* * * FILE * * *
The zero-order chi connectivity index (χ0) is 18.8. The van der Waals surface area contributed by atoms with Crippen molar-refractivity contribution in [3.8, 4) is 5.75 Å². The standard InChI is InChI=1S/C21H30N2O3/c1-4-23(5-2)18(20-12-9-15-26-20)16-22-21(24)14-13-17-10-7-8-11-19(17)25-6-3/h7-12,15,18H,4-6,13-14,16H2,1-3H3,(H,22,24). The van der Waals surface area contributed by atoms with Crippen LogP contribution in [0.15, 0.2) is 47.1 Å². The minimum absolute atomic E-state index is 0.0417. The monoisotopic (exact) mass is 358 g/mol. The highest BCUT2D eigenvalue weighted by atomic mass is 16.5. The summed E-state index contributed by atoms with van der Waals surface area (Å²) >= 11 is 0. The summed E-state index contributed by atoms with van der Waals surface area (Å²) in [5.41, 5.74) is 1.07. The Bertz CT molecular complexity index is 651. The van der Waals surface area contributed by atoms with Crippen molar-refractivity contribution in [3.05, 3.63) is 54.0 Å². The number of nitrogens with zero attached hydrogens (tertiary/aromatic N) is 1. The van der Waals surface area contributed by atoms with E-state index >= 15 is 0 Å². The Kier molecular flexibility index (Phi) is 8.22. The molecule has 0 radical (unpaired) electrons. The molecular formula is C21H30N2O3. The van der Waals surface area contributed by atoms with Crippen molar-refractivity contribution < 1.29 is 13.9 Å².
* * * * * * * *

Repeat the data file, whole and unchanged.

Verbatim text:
The zero-order chi connectivity index (χ0) is 18.8. The van der Waals surface area contributed by atoms with Crippen molar-refractivity contribution in [3.8, 4) is 5.75 Å². The standard InChI is InChI=1S/C21H30N2O3/c1-4-23(5-2)18(20-12-9-15-26-20)16-22-21(24)14-13-17-10-7-8-11-19(17)25-6-3/h7-12,15,18H,4-6,13-14,16H2,1-3H3,(H,22,24). The van der Waals surface area contributed by atoms with Crippen LogP contribution in [0.15, 0.2) is 47.1 Å². The minimum absolute atomic E-state index is 0.0417. The monoisotopic (exact) mass is 358 g/mol. The highest BCUT2D eigenvalue weighted by atomic mass is 16.5. The summed E-state index contributed by atoms with van der Waals surface area (Å²) >= 11 is 0. The summed E-state index contributed by atoms with van der Waals surface area (Å²) in [5.41, 5.74) is 1.07. The Bertz CT molecular complexity index is 651. The van der Waals surface area contributed by atoms with Crippen molar-refractivity contribution in [3.05, 3.63) is 54.0 Å². The number of nitrogens with zero attached hydrogens (tertiary/aromatic N) is 1. The van der Waals surface area contributed by atoms with E-state index >= 15 is 0 Å². The Kier molecular flexibility index (Phi) is 8.22. The molecule has 0 radical (unpaired) electrons. The molecular formula is C21H30N2O3. The van der Waals surface area contributed by atoms with Crippen molar-refractivity contribution < 1.29 is 13.9 Å².